Does it make sense to perform hyperparameter tunning if the validation set is not big enough?

I know, because that size of the validation set is not big (or maybe representative) enough since the best results on the validation set are not the best results on the test dataset.


If the validation set size is small, so as your training should be. Then you can perform cross-validation, even leave-one-out CV where the validation set is just one sample, assuming the training time is small. K-fold CV (including LOOCV) is typically more robust compared to using one constant validation set.

If you aren't able to do CV, performing searches over broad ranges may still be fine but you need to be cautious with finer resolutions since your results will probably have large variances. Eventually, it makes sense to do HPO but, in general, is not possible to fine tune your algorithm. Another option is to use heuristics for your hyper-parameters completely depending on your problem, if they exist.

  • $\begingroup$ That is absolutely reasonable. I'm not excited of CV (and leave-one-out especially) since it's time consuming. $\endgroup$ – Michael D Dec 11 '19 at 13:43

In many situations: no. However, there are some steps you can take to a) ensure that what you're doing is sensible and b) push the limits a bit further.

The size of the validation set used to steer hyperparameter optimiziation directly influences the random uncertainty of the performance estimate you are trying to optimize.

Such an optimization usually requires that this uncertainty is << than the differences in performance you encounter.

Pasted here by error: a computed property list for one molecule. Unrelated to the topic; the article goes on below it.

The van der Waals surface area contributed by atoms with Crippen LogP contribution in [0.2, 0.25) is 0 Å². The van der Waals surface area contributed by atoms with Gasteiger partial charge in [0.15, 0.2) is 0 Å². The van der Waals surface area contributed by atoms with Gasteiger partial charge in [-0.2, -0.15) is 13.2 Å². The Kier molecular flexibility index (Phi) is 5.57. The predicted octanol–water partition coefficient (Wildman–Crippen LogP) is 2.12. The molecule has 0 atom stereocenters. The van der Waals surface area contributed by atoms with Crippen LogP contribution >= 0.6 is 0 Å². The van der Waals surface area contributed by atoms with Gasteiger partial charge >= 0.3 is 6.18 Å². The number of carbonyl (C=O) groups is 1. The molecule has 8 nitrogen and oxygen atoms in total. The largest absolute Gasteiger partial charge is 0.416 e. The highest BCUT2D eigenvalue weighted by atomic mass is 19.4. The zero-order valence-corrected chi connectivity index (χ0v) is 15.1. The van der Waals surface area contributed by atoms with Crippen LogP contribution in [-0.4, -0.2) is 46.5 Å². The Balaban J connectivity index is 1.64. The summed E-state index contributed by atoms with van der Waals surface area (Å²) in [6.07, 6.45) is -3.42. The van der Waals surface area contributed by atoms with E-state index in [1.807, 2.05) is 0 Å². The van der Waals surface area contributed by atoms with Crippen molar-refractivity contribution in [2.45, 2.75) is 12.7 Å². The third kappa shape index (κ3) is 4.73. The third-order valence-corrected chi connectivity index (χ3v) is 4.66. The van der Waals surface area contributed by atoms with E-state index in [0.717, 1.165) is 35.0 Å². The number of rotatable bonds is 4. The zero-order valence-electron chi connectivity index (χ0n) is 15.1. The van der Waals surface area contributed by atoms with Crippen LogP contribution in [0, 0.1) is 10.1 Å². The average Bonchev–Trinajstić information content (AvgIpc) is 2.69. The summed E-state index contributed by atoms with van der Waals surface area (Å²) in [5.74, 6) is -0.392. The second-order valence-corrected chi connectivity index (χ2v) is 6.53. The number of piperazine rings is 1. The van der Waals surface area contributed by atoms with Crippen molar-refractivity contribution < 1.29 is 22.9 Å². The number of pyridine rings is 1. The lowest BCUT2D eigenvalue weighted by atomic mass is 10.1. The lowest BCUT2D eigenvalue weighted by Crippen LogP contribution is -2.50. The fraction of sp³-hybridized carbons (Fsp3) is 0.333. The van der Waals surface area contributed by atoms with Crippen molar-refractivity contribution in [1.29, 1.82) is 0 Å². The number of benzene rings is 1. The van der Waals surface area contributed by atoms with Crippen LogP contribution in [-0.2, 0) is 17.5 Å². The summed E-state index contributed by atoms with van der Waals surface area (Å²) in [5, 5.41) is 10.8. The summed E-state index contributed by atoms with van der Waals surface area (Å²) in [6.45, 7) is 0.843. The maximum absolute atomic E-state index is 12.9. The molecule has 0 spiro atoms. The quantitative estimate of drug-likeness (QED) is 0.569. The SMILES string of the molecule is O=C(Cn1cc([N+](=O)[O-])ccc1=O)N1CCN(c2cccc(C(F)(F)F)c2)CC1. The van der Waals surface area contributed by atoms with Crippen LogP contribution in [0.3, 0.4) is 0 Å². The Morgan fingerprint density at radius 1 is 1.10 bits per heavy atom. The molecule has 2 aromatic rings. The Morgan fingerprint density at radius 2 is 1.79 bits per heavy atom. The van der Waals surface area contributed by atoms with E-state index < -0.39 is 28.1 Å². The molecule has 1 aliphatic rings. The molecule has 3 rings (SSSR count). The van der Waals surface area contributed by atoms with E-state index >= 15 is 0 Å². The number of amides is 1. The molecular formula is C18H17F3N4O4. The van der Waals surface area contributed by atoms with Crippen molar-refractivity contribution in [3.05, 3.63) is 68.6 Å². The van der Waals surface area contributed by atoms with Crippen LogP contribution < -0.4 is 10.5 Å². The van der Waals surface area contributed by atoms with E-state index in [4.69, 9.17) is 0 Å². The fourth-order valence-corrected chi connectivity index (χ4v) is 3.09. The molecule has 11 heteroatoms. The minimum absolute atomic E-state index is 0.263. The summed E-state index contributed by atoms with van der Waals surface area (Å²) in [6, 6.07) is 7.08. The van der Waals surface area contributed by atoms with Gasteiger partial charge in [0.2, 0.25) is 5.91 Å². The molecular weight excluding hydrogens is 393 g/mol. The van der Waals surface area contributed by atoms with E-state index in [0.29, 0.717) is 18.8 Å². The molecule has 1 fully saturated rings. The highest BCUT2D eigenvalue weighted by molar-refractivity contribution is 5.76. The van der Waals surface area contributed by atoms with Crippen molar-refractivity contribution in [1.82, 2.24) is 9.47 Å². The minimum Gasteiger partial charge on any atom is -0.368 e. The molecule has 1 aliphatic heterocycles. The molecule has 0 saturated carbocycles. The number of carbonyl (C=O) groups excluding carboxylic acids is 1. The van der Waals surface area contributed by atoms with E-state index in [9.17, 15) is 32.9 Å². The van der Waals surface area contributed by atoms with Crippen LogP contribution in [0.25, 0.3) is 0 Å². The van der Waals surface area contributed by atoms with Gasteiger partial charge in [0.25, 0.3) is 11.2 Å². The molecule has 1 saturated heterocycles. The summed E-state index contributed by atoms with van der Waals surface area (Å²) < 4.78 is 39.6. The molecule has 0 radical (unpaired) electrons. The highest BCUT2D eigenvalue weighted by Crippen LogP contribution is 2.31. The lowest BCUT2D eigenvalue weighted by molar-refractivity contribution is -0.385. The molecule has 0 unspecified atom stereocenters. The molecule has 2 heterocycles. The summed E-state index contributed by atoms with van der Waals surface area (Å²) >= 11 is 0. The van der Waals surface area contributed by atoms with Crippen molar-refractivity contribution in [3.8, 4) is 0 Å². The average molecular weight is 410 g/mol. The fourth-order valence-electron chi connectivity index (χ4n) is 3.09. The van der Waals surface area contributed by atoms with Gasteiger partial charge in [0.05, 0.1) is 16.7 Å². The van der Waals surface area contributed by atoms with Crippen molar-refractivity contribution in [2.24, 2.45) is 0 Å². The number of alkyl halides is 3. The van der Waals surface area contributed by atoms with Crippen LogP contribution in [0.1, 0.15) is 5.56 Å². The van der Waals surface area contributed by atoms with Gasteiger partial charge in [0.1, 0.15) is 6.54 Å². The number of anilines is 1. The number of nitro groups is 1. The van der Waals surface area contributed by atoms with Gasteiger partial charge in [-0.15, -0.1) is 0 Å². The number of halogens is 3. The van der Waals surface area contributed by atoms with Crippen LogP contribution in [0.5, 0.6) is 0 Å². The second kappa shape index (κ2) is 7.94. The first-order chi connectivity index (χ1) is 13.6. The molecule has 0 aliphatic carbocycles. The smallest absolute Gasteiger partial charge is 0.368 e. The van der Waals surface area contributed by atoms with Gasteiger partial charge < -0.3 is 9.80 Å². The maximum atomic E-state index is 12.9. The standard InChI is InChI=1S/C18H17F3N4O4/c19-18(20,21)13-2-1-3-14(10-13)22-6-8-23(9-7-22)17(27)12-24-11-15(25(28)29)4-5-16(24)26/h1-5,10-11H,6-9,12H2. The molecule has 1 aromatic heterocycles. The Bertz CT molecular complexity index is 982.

Essentially, I'd recommend:

  • measure (estimate) the random uncertainty due to the small sample size and compare this to the difference in performance you observe during the optimization.
    If this uncertainty tells you that there's no way you can do the data-driven hyperparameter optimization you want to, it's a complete waste to nevertheless try it. Your only chance then is to fix the hyperparameters by external knowledge and/or to switch to a model where you can do that.

  • Not all figures of merit/performance measures are the same in terms of random uncertainty. Some of the worst ones are counting fractions of cases such as classification accuracy, error rate, sensitivity, specificity, recall and the like. Avoid them and instead use more benign ones if possible. For classification, proper scoring rules are not only better as they actually provide the steering that is needed for the optimization, but they are typically also more benign in terms of this random uncertainty. Regression figures of merit often do comparatively better.

  • Evaluate the performance/performance gain with respect to the random uncertainty due to your validation (optimization) set size and use this to restrict model complexity in hyperparameter regions where you cannot be sure of any improvement (compare 1-sd-rule).

  • The risk of overfitting to your validation (optimization) set increases with increasing number of model comparisons (basically you run into a multiple-comparison problem). Thus, avoid optimization schemes that rely on comparing huge numbers of model (e.g. genetic algorithms or hyperparameter grids with many data points)

  • If your validation (optimization) set was obtained by a random split of the existing data set, you can only gain from using cross validation instead of a single such split: you'll have more cases evaluated, thus somewhat larger sample size (plus possibly information on model stability) and the single split doesn't achieve anything in terms of statistical independence that the cross validation splits don't. If your sample size is so small that you face trouble during optimization, running a 5- or 10-fold cross validation on a coarser hyperparameter grid with only a/5 or 1/10 of the hyperparameter sets to be evaluated is sensible and often not computationally prohibitive.


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